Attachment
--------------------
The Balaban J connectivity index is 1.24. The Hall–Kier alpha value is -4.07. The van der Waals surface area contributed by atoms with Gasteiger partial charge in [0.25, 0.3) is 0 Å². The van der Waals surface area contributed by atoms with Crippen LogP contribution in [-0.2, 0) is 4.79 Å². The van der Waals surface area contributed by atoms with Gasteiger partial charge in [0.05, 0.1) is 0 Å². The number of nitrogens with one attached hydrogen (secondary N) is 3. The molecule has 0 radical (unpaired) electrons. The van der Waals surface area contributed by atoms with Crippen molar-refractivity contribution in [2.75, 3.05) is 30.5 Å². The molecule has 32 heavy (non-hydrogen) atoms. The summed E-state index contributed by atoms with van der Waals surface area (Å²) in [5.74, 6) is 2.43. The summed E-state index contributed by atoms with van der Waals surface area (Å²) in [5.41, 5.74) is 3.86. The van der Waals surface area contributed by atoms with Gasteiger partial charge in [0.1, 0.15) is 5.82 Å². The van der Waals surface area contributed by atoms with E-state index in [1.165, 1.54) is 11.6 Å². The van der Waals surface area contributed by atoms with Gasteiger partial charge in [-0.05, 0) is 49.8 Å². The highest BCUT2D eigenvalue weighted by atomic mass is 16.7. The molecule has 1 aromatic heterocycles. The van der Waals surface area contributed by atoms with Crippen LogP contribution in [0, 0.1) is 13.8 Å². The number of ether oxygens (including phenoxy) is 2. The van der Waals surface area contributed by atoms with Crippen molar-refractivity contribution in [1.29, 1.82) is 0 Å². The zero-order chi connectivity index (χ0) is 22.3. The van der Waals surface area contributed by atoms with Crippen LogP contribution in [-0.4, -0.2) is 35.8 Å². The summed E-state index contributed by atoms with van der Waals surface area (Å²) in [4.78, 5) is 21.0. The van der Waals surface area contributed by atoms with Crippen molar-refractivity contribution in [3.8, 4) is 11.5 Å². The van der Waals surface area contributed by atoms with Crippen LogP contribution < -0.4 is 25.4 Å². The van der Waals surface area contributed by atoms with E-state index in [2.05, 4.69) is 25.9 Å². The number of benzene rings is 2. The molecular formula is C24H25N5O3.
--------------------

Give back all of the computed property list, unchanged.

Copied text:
The Balaban J connectivity index is 1.24. The Hall–Kier alpha value is -4.07. The van der Waals surface area contributed by atoms with Gasteiger partial charge in [0.25, 0.3) is 0 Å². The van der Waals surface area contributed by atoms with Crippen LogP contribution in [-0.2, 0) is 4.79 Å². The van der Waals surface area contributed by atoms with Gasteiger partial charge in [0.05, 0.1) is 0 Å². The number of nitrogens with one attached hydrogen (secondary N) is 3. The molecule has 0 radical (unpaired) electrons. The van der Waals surface area contributed by atoms with Crippen molar-refractivity contribution in [2.75, 3.05) is 30.5 Å². The molecule has 32 heavy (non-hydrogen) atoms. The summed E-state index contributed by atoms with van der Waals surface area (Å²) in [5.74, 6) is 2.43. The summed E-state index contributed by atoms with van der Waals surface area (Å²) in [5.41, 5.74) is 3.86. The van der Waals surface area contributed by atoms with Gasteiger partial charge in [0.1, 0.15) is 5.82 Å². The van der Waals surface area contributed by atoms with E-state index in [1.165, 1.54) is 11.6 Å². The van der Waals surface area contributed by atoms with Gasteiger partial charge in [-0.05, 0) is 49.8 Å². The highest BCUT2D eigenvalue weighted by atomic mass is 16.7. The molecule has 1 aromatic heterocycles. The van der Waals surface area contributed by atoms with Crippen LogP contribution in [0, 0.1) is 13.8 Å². The number of ether oxygens (including phenoxy) is 2. The van der Waals surface area contributed by atoms with Crippen molar-refractivity contribution in [1.29, 1.82) is 0 Å². The zero-order chi connectivity index (χ0) is 22.3. The van der Waals surface area contributed by atoms with Crippen LogP contribution in [-0.4, -0.2) is 35.8 Å². The summed E-state index contributed by atoms with van der Waals surface area (Å²) in [4.78, 5) is 21.0. The van der Waals surface area contributed by atoms with Crippen molar-refractivity contribution in [3.8, 4) is 11.5 Å². The van der Waals surface area contributed by atoms with Crippen LogP contribution < -0.4 is 25.4 Å². The van der Waals surface area contributed by atoms with E-state index in [2.05, 4.69) is 25.9 Å². The number of benzene rings is 2. The molecular formula is C24H25N5O3.